The organisation of this manuscript is as follows: in Section 2, we review the Adomian polynomials and the DTM to solve ordinary differential equations. Next, in Section 3, we present the new proposed algorithms to solve the implicit Hessenberg index3 DAE initialvalue problem (1) and (2). Then, in Section 4, two examples of highly nonlinear implicit index3 Hessenberg DAEs are solved to illustrate the accuracy of this new method. Finally, a conclusion is given in Section 5.
2. Adomian Polynomials and the Differential Transform Method
In this section, we give a brief review to the Adomian polynomials [34–39], which are useful in the expansion of the nonlinear terms and of the DAE (1), then we review the differential transform method. Usually, a nonlinear term in a differential equation is decomposed as follows:where the Adomian polynomials are computed, for all nonlinearities, from
Here, , are the terms used in the expansion
Making use of (12), we can compute the first Adomian polynomials:where
For a function with two variables, we have the following first few Adomian polynomials:where
The differential transform of a function is defined byand the inverse differential transform of is given by
An approximate solution is given bywhere is the number of terms in the approximation.
If is expanded as (17), then the nonlinear term can be expanded using the Adomian polynomials as [40]where now are the coefficients of expansion (19). One important property of the Adomian polynomials which we will make use of to develop our algorithms is the fact that the Adomian polynomials are affine with respect to .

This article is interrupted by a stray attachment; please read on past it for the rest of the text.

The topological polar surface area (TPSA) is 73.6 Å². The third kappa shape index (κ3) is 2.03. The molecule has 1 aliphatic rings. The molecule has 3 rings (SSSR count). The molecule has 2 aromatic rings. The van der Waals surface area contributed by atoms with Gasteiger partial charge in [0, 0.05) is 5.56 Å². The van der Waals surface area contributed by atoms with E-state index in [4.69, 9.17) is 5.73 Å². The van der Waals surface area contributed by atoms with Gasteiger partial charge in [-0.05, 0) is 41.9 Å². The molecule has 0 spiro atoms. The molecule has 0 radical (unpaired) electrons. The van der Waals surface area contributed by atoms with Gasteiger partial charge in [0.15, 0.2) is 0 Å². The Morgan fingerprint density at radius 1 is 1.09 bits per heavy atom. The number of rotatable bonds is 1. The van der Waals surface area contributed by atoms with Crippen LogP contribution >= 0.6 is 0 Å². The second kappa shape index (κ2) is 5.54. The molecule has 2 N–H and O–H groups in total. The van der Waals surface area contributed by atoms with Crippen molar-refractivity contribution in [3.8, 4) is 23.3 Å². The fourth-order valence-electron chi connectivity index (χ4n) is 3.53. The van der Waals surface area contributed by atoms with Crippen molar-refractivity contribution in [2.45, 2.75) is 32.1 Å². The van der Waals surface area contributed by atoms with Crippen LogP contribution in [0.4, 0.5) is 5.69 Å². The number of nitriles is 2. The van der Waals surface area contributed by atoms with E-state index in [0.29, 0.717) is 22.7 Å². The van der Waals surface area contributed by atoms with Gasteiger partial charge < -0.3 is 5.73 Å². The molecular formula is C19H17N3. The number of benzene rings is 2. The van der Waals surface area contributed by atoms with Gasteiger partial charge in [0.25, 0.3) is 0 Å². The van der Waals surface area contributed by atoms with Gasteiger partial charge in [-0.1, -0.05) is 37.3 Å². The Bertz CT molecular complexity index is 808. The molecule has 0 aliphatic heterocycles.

3. The New Algorithm
The numerical solution of index3 DAEs, including the linear ones, is known to be hard to obtain. In this section, we present a new algorithm for solving the class (1) of nonlinear implicit Hessenberg index3 DAEs. The proposed algorithm is based on an effective combination of the differential transform method (DTM) with the Adomian polynomials [34–39]. The main idea of our technique is to apply the DTM directly to this class of DAEs, where the nonlinear terms are expanded in power series using the Adomian polynomials [40]. Then, by using the fact that the Adomian polynomial is affine with respect to , a linear algebraic recursion system for the differential transforms of the solution is obtained. Next, since the DAE (1) is an index3 DAE, then the derived algebraic system is shown to have a unique solution. The main advantage of our technique is that it does not need to reduce the index of the DAE (1) before applying the DTM. This has given us a simple and efficient algorithm that can be easily coded in Maple or Mathematica. The following new theorems are important for derivation of our technique.
Theorem 1. Consider the fully implicit ordinary differential system , with the initial condition where the Jacobian is nonsingular. Assume that the function is analytical. Then, the differential transform of is given by the recursion formula , with computed from . Here is the vector of th two variable Adomian polynomials of the components of the vector function .